Source: U.S. Energy Information Administration, Short-Term Energy Outlook
EIA forecasts that U.S crude oil production will average 9.4 million barrels per day (b/d) in the second half of 2017, 340,000 b/d more than in the first half of 2017. Production in 2018 is expected to average 9.9 million b/d, surpassing the previous high of 9.6 million b/d set in 1970, based on projections in EIA’s Short-Term Energy Outlook (STEO).
The STEO projects that most of the crude oil production growth in the second half of 2017 will be in the Permian region, which extends across western Texas and southeastern New Mexico and has become one of the more active drilling regions in the United States. Production in the Permian continues to increase, in part, as a result of West Texas Intermediate (WTI) crude oil average monthly prices that have remained higher than $45 per barrel since the second half of 2016.
In the STEO, EIA publishes crude oil production projections for Alaska, the Federal Gulf of Mexico, and the aggregated Lower 48 states. However, each month in the STEO, EIA models oil production for certain states and regions within the Lower 48 states. STEO’s projected U.S. production changes for the second half of 2017 are discussed in more geographic detail in the latest This Week in Petroleum, which includes information on production in the Permian, Niobrara, Anadarko, Bakken, Eagle Ford, Alaska, California, and the Gulf of Mexico.
The STEO forecast is based on recent trends in drilling and production and on anticipated future changes, driven largely by the WTI crude oil price. EIA evaluates past production trends on a well-by-well basis for all production documented since 2014 and uses that history to estimate future well performance and production decline rates at the state and regional levels.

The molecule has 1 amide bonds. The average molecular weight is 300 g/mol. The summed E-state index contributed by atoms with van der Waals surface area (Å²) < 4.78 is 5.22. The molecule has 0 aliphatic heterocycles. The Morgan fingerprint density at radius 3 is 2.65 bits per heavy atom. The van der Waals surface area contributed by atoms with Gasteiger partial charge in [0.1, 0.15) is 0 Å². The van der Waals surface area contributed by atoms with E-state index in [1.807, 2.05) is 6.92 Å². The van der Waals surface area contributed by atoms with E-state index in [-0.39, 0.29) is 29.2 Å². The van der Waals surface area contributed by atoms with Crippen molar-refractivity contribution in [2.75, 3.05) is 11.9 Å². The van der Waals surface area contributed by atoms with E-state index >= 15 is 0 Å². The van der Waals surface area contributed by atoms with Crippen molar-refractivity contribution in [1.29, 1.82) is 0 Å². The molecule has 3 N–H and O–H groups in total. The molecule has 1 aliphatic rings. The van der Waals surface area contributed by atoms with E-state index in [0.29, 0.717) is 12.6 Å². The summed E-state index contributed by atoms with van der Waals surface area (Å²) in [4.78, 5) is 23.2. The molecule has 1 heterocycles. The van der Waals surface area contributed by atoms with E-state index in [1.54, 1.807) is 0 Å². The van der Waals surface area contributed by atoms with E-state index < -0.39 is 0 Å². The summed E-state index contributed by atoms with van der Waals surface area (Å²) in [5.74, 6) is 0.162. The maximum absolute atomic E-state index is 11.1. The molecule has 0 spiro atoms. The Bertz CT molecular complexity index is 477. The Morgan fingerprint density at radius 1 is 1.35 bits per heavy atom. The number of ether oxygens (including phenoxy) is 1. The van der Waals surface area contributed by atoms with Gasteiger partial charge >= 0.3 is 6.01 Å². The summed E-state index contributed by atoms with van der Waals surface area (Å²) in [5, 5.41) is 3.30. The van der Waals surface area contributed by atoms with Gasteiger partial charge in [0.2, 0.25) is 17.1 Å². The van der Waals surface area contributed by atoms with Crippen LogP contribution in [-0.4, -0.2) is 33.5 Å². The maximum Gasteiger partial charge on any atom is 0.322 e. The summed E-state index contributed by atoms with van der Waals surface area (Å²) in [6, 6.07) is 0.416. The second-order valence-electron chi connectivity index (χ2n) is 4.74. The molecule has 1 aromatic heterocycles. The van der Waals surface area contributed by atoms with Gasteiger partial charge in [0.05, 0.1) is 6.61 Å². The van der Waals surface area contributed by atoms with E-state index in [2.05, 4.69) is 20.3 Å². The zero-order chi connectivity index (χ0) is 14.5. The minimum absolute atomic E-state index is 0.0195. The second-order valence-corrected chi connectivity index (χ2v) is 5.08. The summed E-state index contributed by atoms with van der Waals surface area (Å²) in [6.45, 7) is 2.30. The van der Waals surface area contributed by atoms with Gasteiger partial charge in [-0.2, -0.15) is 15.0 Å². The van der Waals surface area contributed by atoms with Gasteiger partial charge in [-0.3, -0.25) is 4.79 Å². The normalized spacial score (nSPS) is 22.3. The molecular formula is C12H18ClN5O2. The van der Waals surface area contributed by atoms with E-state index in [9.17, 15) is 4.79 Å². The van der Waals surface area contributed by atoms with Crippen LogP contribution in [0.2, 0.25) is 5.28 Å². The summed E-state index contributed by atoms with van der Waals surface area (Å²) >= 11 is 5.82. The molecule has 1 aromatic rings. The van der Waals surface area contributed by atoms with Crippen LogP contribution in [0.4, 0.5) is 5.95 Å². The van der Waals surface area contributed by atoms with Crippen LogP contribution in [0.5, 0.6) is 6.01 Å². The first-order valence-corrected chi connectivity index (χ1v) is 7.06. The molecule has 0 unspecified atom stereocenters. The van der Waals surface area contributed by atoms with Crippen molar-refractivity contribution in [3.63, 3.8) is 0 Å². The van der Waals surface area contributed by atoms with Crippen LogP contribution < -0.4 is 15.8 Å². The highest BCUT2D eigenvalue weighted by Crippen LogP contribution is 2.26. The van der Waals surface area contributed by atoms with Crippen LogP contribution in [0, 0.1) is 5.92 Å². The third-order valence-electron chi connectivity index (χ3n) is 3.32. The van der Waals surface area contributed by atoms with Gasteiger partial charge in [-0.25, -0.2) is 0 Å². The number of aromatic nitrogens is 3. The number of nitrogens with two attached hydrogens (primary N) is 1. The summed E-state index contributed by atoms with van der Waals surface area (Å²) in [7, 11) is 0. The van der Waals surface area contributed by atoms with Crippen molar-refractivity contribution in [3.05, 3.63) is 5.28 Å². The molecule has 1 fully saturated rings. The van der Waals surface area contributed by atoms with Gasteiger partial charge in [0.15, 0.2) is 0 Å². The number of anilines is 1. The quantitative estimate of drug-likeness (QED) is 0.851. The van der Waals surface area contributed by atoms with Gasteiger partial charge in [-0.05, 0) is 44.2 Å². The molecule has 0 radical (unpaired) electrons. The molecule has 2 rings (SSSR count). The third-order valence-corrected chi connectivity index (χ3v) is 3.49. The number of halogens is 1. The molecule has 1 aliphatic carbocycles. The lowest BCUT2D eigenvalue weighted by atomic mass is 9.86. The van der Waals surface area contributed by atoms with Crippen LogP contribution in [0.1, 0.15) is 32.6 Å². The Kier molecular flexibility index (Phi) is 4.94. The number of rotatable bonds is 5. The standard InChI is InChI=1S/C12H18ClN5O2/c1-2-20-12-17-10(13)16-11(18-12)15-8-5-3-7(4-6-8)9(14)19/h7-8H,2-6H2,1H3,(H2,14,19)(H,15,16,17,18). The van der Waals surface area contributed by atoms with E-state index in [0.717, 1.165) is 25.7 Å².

Source: U.S. Energy Information Administration, based on Baker Hughes and Bloomberg, L.P.
In the Lower 48 states, rig counts typically follow changes in the WTI price with an approximate four-month lag. Changes in the number of active rigs lead to changes in production volumes within about two months. Consequently, the STEO oil production forecast is based on the observation that changes in production volumes typically occur about six months after a change in the price of crude oil.
The forecast is also influenced by estimates of cash flow and production costs, which vary by region and over time. In addition, the outlook makes assumptions regarding how the inventory of drilled but uncompleted wells responds to price and how that response affects production at the state and regional levels.
All historical production data in the STEO are benchmarked monthly to EIA’s Monthly Crude Oil and Natural Gas Production report and to EIA’s Petroleum Supply Monthly (PSM) estimates at the state level. The October STEO forecast for oil production is benchmarked to the PSM data for July 2017 that was published at the end of September.
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The Permian is in desperate need of pipelines. That much is true. There is so much shale liquids sloshing underneath the Permian formation in Texas and New Mexico, that even though it has already upended global crude market and turned the USA into the world’s largest crude producer, there is still so much of it trapped inland, unable to make the 800km journey to the Gulf Coast that would take them to the big wider world.